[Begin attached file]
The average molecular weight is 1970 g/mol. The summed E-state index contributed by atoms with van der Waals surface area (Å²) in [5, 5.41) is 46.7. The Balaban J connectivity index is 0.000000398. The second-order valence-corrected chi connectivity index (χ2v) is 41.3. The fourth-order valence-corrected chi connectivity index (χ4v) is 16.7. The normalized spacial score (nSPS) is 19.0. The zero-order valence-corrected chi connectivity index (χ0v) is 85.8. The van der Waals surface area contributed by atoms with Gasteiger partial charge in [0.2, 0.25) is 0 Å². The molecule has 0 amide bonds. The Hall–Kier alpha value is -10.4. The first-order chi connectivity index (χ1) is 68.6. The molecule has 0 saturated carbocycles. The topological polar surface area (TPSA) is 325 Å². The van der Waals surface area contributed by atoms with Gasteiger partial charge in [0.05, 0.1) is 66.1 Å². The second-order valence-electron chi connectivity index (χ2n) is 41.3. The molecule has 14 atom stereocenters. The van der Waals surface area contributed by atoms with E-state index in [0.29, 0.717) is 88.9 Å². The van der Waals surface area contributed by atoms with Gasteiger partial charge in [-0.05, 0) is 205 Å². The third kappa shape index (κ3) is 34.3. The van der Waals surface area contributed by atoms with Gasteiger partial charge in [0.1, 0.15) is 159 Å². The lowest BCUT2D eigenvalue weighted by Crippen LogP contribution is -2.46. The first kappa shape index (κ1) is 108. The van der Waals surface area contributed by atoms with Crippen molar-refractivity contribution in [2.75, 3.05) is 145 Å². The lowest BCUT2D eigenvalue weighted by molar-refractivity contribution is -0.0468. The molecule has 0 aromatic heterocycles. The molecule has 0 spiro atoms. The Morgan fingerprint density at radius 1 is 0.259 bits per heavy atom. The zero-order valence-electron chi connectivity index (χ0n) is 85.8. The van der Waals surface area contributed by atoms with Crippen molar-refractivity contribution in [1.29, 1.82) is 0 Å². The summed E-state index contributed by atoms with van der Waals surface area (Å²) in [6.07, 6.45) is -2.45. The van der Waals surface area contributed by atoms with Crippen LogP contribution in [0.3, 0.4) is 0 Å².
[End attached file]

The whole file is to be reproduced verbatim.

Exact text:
The average molecular weight is 1970 g/mol. The summed E-state index contributed by atoms with van der Waals surface area (Å²) in [5, 5.41) is 46.7. The Balaban J connectivity index is 0.000000398. The second-order valence-corrected chi connectivity index (χ2v) is 41.3. The fourth-order valence-corrected chi connectivity index (χ4v) is 16.7. The normalized spacial score (nSPS) is 19.0. The zero-order valence-corrected chi connectivity index (χ0v) is 85.8. The van der Waals surface area contributed by atoms with Gasteiger partial charge in [0.2, 0.25) is 0 Å². The molecule has 0 amide bonds. The Hall–Kier alpha value is -10.4. The first-order chi connectivity index (χ1) is 68.6. The molecule has 0 saturated carbocycles. The topological polar surface area (TPSA) is 325 Å². The van der Waals surface area contributed by atoms with Gasteiger partial charge in [0.05, 0.1) is 66.1 Å². The second-order valence-electron chi connectivity index (χ2n) is 41.3. The molecule has 14 atom stereocenters. The van der Waals surface area contributed by atoms with E-state index in [0.29, 0.717) is 88.9 Å². The van der Waals surface area contributed by atoms with Gasteiger partial charge in [-0.05, 0) is 205 Å². The third kappa shape index (κ3) is 34.3. The van der Waals surface area contributed by atoms with Gasteiger partial charge in [0.1, 0.15) is 159 Å². The lowest BCUT2D eigenvalue weighted by Crippen LogP contribution is -2.46. The first kappa shape index (κ1) is 108. The van der Waals surface area contributed by atoms with Crippen molar-refractivity contribution in [2.75, 3.05) is 145 Å². The lowest BCUT2D eigenvalue weighted by molar-refractivity contribution is -0.0468. The molecule has 0 aromatic heterocycles. The molecule has 0 spiro atoms. The Morgan fingerprint density at radius 1 is 0.259 bits per heavy atom. The zero-order valence-electron chi connectivity index (χ0n) is 85.8. The van der Waals surface area contributed by atoms with Crippen molar-refractivity contribution in [1.29, 1.82) is 0 Å². The summed E-state index contributed by atoms with van der Waals surface area (Å²) in [6.07, 6.45) is -2.45. The van der Waals surface area contributed by atoms with Crippen LogP contribution in [0.3, 0.4) is 0 Å².